SCOTRAIL inflicted a “year of hell” on its passengers, critics claimed, after official figures showed reliability for the last 12 months was the worst since records began.

The Office for Rail and Road (ORR) data revealed ScotRail ended 2018/19 with “cancellations and significant lateness” at the highest level since 1997/98.

When Dutch-owned Abellio took over the 10-year franchise in 2015, the measure showed 2.4 per cent of services were cancelled or significantly delayed.

But by the end of the recent financial year, the cancellations and significant lateness moving annual average (CaSL MAA) was 3.7%.

Other data showed 27,172 trains were cancelled during the same period, an average of 74 trains a day.

The Herald revealed last week that the number of trains skipping scheduled stations was also starting to creep up again, with 149 misses over one recent four-week period.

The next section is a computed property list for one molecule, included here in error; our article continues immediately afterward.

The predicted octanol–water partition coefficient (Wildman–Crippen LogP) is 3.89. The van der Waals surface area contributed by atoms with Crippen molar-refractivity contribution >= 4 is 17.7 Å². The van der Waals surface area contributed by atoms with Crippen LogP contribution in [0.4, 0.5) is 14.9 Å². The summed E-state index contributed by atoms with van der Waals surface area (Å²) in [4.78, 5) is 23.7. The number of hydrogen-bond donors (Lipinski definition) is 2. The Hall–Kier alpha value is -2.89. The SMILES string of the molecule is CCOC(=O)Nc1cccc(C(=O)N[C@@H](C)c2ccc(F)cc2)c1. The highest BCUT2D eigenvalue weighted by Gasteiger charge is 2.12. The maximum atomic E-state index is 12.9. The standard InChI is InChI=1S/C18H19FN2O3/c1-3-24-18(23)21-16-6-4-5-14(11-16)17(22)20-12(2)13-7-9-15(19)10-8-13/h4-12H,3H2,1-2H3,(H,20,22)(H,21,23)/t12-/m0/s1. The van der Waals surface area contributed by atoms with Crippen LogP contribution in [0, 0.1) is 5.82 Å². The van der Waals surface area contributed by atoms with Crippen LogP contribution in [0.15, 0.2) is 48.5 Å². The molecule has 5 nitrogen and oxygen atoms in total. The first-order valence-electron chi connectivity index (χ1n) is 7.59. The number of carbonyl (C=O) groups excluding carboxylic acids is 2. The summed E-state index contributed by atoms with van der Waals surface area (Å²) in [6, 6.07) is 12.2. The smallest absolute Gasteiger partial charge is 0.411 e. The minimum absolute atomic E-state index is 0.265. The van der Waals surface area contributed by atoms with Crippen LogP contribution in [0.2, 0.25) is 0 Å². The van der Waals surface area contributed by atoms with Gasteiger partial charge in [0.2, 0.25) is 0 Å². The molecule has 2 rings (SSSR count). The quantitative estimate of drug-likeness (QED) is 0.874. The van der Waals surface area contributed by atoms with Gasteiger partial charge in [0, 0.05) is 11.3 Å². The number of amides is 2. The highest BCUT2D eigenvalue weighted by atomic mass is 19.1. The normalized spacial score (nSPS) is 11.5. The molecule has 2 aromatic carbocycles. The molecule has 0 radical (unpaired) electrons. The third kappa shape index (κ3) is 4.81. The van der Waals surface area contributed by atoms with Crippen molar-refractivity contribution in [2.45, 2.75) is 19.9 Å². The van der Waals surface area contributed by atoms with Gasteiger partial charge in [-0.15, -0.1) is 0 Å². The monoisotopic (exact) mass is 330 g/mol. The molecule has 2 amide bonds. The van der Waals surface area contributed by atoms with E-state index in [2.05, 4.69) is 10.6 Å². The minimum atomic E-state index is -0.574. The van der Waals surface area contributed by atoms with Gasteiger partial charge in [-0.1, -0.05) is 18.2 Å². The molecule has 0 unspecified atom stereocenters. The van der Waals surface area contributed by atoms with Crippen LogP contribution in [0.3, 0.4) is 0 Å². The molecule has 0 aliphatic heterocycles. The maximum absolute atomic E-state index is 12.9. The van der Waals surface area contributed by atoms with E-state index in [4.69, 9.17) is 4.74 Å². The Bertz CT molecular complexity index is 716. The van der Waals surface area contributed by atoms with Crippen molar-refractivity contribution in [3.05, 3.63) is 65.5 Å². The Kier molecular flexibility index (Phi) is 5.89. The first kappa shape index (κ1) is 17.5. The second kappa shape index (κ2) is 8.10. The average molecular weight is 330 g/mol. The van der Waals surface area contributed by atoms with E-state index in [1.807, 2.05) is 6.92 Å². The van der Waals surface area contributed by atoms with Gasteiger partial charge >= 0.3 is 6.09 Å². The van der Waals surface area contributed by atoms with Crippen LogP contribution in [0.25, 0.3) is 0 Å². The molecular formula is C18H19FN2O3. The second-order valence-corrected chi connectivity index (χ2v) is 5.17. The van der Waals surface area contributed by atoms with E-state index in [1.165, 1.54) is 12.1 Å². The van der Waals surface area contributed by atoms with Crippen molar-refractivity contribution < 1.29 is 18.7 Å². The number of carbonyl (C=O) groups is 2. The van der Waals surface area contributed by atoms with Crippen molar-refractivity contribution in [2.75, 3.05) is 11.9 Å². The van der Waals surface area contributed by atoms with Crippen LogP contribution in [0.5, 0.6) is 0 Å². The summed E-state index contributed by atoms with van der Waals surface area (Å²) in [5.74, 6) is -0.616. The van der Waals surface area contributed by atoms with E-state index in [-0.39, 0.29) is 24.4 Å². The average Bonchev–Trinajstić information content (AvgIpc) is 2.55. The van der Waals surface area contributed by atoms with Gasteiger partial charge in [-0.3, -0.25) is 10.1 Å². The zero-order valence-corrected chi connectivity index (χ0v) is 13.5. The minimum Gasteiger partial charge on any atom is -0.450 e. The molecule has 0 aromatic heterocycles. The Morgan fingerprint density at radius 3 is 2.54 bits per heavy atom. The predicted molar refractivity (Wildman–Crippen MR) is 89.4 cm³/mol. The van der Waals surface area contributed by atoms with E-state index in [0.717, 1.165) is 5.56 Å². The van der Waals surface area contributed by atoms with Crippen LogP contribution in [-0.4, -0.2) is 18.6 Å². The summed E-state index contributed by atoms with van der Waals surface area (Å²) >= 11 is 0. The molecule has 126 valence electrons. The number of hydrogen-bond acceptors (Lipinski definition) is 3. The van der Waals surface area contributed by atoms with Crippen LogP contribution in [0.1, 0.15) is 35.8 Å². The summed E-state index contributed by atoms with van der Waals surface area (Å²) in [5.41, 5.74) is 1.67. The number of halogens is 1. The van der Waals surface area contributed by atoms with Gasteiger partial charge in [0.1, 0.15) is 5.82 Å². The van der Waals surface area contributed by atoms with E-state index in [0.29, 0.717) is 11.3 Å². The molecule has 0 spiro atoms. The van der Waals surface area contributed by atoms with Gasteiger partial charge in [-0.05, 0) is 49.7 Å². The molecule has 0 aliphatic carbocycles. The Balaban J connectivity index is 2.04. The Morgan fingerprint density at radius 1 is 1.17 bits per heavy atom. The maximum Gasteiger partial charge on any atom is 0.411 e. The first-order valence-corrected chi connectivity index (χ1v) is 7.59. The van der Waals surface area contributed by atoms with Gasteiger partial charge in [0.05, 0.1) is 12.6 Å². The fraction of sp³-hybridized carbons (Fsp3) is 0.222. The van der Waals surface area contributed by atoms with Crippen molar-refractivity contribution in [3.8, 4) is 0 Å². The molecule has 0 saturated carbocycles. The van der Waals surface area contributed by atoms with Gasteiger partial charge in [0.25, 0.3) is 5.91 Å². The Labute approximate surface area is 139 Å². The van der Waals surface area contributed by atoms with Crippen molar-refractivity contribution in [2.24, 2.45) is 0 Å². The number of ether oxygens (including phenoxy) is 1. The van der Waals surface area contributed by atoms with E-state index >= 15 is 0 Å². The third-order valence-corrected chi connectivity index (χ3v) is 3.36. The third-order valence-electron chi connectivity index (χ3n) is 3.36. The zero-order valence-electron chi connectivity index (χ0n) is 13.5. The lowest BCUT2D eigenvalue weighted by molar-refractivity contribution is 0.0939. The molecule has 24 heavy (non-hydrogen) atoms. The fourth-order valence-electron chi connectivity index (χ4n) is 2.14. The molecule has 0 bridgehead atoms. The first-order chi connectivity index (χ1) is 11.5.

Last month Nicola Sturgeon warned ScotRail it was in “the last chance saloon” after her own MSPs catalogued complaints from voters at First Minister’s Questions.

ScotRail was recently forced to sign a binding “remedial plan agreement” to correct delays around Edinburgh, and will soon undertake a second to improve customer satisfaction.

If it fails to deliver on plans agreed with ministers, it would constitute an event of default, allowing the government to terminate its contract.

An existing break clause in the contract would allow ministers to terminate the franchise in 2022 and allow a public sector body to bid for it.

Labour MSP Colin Smyth said: “It’s been a year from hell for Scotland’s rail passengers. More than 27,000 trains have been cancelled amid the worst year on record.”

Calling for the return of Scotland’s train servcies to public onwership, he said: “It is time to bring this chaos on our railways to an end so hard-pressed passengers get the service they need and deserve.”

Alex Hynes, managing director of the ScotRail Alliance, said: “We still need to improve, but I am confident the investment we are making will help us to give customers the service they expect and deserve.”

ScotRail said: “We’re running more than 2400 trains every weekday, an increase of 11% from 10 years ago, as Scotland’s railway continues to grow faster than any other in the UK. Investment in infrastructure also continues to help deliver for customers.”